THE HISTORY OF AZERBAIJAN – (I) (Until the Seljuks…)

(Until the Seljuks…)
Since the ancient times, several views have been put forward on the position of Azerbaijan, the Turkish homeland that constitutes a bridge between the east and the west. In ancient times, the northwestern provinces of Medya (the land of the Meds), at times Arran and Sirvan, and the Caucasian Azerbaijan after the foundation of the Republic of Azerbaijan (May 28, 1918) have been stated as Azerbaijan geographically. Consisting of Tabriz and its vicinity until the 20th Century, Northwestern Iran was known as Azerbaijan; however after the foundation of the Republic of Azerbaijan in Southeastern Caucasus, this region has been regarded as Azerbaijan. Nevertheless, the linguistic, cultural and ethnographic values of regional people, as well as historical facts, should be taken into consideration while setting the borders of Azerbaijan.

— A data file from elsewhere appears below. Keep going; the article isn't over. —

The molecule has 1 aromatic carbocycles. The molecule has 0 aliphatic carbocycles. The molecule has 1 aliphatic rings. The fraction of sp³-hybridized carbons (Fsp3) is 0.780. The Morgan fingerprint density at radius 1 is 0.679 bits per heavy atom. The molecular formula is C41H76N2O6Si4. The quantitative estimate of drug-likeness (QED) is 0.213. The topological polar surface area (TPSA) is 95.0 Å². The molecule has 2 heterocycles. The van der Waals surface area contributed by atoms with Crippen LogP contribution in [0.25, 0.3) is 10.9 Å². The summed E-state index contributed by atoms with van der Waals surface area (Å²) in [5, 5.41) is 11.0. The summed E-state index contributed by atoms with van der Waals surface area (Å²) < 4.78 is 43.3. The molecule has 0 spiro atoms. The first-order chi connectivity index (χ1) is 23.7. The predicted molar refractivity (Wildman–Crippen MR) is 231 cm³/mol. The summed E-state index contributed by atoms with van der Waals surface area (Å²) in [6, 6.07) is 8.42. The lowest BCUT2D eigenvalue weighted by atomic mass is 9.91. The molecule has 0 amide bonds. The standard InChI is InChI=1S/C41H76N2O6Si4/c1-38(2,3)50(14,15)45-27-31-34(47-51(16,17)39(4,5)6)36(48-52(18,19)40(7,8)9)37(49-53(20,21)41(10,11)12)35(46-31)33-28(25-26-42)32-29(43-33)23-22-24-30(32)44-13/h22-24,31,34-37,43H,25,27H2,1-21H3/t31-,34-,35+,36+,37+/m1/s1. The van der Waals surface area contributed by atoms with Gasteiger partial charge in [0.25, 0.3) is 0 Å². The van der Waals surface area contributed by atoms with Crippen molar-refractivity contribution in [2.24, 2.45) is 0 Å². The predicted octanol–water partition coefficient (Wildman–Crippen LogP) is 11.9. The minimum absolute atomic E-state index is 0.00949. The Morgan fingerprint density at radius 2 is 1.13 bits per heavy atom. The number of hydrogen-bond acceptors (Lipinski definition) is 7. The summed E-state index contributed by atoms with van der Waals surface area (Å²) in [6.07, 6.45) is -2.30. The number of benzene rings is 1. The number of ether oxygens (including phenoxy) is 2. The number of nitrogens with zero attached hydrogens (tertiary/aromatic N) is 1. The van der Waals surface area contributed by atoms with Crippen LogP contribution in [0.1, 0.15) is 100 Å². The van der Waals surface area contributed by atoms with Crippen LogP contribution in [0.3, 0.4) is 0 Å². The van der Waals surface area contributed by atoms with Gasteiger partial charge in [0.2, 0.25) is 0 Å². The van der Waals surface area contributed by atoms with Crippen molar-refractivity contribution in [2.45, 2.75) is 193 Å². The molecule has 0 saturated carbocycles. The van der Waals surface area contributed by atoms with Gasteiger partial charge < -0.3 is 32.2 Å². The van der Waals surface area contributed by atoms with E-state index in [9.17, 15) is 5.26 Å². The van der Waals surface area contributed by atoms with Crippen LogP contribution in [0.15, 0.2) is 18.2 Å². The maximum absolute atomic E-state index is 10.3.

In history, the borders of Azerbaijan have broadened or narrowed depending on the strength of states ruling the country. For this reason, it would be more realistic to consider the territories where Turks have lived as Azerbaijan. The combination of Turkish communities like Oghuz and Kuman (Qipchak) that settled in the region since the second half of the 11th Century, and the Uyghur, Uzbek, Kazak and Tatar people that arrived with the Moghul Armies has resulted in the Turkish entity that calls itself Azeri that has a population of around 30-35 million in Iran and the USSR. In regard with history, language and ethnography, Azerbaijan is a wider country than the region enclosed by the Caspian Sea in the east, Dagestan in the north, Georgia in the northwest, Armenia in the southwest and Iran in the south, that is the borders of May 28, 1918. Iraq-i  Acem, that is the region lying between the southeastern ends of the Caucasian Mountains to the south of Lake Urmia, Cibal Deylem, Gilan, Arran, Sirvan, the islands of Nargin and Vulf around the Avsaran Peninsula at the Caspian Sea, and the large and small islands in the Gulf of Kizilagac like Sari Ada and Duvan are located within the borders of Azerbaijan. Including the territories in Russia and Iran, the total surface area of Azerbaijan is 198,37 km2.